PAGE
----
Land Rover is putting the finishing touches to the design and engineering of an all-new Range Rover, a milestone that marks the company’s next phase of new-model launches.
Scheduled for sale in 2013, the all-new Range Rover 4 starts the replacement cycle for the next-generation Range Rover Sport, Discovery, Freelander and Defender, plus possible additional new models.
It’s a crucial model, and with this in mind, the new Range Rover will feature a key development: an aluminium bodyshell.
With sharper styling, a super-luxury interior, new engines, modified running gear and a possible hybrid powertrain, top-spec models might even nudge into Bentley territory with prices of around £100,000.
A lighter, stronger 4x4
The centrepiece of the Range Rover’s ambitious makeover is an aluminium bodyshell riveted and glued together using technology already proven on Jaguar’s XJ saloon. Although Ford has yet to give final approval to this significant development, insiders expect the green light in the next few months. “We’re just waiting to hear ‘go’,” said one source.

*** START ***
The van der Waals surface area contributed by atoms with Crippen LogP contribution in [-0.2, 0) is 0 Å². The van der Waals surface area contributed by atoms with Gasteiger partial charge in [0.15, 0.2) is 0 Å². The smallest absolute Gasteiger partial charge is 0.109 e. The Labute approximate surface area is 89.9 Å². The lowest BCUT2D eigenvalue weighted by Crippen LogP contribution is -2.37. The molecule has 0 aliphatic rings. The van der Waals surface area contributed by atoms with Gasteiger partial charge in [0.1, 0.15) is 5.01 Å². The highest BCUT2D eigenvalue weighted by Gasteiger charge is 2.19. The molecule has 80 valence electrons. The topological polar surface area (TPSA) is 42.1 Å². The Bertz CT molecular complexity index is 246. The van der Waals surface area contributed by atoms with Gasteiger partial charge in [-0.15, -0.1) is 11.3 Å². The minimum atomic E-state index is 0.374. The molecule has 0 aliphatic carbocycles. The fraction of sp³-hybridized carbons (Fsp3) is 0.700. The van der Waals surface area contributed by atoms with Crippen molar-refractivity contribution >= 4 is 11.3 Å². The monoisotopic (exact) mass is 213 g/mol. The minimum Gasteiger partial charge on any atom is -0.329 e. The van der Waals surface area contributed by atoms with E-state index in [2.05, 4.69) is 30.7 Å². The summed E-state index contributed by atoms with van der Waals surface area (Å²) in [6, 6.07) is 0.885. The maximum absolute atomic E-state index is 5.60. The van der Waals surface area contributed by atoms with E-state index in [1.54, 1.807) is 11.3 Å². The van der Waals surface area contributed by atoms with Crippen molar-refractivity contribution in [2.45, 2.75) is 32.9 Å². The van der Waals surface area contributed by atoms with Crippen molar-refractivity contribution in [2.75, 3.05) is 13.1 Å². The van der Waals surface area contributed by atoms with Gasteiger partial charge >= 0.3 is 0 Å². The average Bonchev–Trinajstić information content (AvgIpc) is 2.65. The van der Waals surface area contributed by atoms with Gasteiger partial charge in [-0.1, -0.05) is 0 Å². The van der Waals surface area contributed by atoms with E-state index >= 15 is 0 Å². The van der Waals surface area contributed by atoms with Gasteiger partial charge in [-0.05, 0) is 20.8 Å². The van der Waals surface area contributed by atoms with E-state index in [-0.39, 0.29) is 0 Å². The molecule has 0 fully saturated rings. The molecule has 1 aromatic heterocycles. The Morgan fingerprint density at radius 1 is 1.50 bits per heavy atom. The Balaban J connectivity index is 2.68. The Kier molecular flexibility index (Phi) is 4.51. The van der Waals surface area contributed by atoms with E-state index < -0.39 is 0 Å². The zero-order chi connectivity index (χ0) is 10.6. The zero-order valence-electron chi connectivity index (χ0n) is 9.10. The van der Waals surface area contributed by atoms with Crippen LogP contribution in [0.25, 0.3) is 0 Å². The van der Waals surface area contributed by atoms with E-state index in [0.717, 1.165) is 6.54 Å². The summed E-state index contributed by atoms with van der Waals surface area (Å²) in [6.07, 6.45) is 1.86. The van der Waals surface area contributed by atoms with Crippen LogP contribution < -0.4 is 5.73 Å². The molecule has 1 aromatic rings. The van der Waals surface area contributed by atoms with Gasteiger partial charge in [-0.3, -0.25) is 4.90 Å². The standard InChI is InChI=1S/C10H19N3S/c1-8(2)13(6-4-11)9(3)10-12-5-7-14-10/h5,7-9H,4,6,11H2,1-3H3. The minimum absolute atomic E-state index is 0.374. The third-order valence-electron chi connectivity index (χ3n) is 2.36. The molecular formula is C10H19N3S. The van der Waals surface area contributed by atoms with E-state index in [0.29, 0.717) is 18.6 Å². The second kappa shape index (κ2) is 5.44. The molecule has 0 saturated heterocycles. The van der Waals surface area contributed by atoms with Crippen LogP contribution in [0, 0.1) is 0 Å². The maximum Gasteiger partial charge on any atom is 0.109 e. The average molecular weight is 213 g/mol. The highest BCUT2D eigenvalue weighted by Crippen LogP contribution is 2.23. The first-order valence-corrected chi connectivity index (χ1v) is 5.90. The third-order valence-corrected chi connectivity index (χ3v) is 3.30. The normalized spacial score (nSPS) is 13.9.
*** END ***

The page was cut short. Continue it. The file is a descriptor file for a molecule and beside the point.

The alloy body is forecast to save around 40 per cent of the weight of the Range Rover’s unpainted bodyshell, which translates into a saving of between 300kg and 400kg. In effect, Land Rover is aiming for a kerb weight of around 2200-2300kg, less than today’s car, while keeping the Range Rover’s stately presence and roomy, luxurious cabin.
As well as having a beneficial effect on fuel economy and CO2 emissions, the lighter Range Rover should ride and handle better and steer with more agility.
Land Rover engineers are understood to be confident that they know enough about the effects of off-road driving on aluminium to be sure of no durability or warranty problems. “When we’ve had problems before, it’s been where steel and alloy are joined together,” said another insider. “With all alloy those problems go away.”